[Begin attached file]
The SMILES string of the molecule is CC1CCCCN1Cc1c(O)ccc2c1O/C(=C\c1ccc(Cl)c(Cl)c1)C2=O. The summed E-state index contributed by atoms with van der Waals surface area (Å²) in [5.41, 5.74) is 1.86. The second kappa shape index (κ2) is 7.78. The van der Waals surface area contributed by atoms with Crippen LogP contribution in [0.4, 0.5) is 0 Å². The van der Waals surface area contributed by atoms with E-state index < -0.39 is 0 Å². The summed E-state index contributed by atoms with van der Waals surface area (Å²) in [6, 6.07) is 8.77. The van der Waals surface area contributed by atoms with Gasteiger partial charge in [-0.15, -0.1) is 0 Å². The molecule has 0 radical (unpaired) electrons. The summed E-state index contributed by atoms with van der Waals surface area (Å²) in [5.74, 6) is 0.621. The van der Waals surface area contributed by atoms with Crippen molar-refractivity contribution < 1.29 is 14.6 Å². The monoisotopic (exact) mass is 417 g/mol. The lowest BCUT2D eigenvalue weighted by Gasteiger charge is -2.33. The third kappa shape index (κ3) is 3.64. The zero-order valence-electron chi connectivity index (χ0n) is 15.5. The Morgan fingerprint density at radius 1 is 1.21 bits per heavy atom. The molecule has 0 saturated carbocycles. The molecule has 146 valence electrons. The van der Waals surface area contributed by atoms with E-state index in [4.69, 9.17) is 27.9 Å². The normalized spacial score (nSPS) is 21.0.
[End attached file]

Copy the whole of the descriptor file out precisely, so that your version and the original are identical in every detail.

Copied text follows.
The SMILES string of the molecule is CC1CCCCN1Cc1c(O)ccc2c1O/C(=C\c1ccc(Cl)c(Cl)c1)C2=O. The summed E-state index contributed by atoms with van der Waals surface area (Å²) in [5.41, 5.74) is 1.86. The second kappa shape index (κ2) is 7.78. The van der Waals surface area contributed by atoms with Crippen LogP contribution in [0.4, 0.5) is 0 Å². The van der Waals surface area contributed by atoms with E-state index < -0.39 is 0 Å². The summed E-state index contributed by atoms with van der Waals surface area (Å²) in [6, 6.07) is 8.77. The van der Waals surface area contributed by atoms with Gasteiger partial charge in [-0.15, -0.1) is 0 Å². The molecule has 0 radical (unpaired) electrons. The summed E-state index contributed by atoms with van der Waals surface area (Å²) in [5.74, 6) is 0.621. The van der Waals surface area contributed by atoms with Crippen molar-refractivity contribution < 1.29 is 14.6 Å². The monoisotopic (exact) mass is 417 g/mol. The lowest BCUT2D eigenvalue weighted by Gasteiger charge is -2.33. The third kappa shape index (κ3) is 3.64. The zero-order valence-electron chi connectivity index (χ0n) is 15.5. The Morgan fingerprint density at radius 1 is 1.21 bits per heavy atom. The molecule has 0 saturated carbocycles. The molecule has 146 valence electrons. The van der Waals surface area contributed by atoms with E-state index in [4.69, 9.17) is 27.9 Å². The normalized spacial score (nSPS) is 21.0.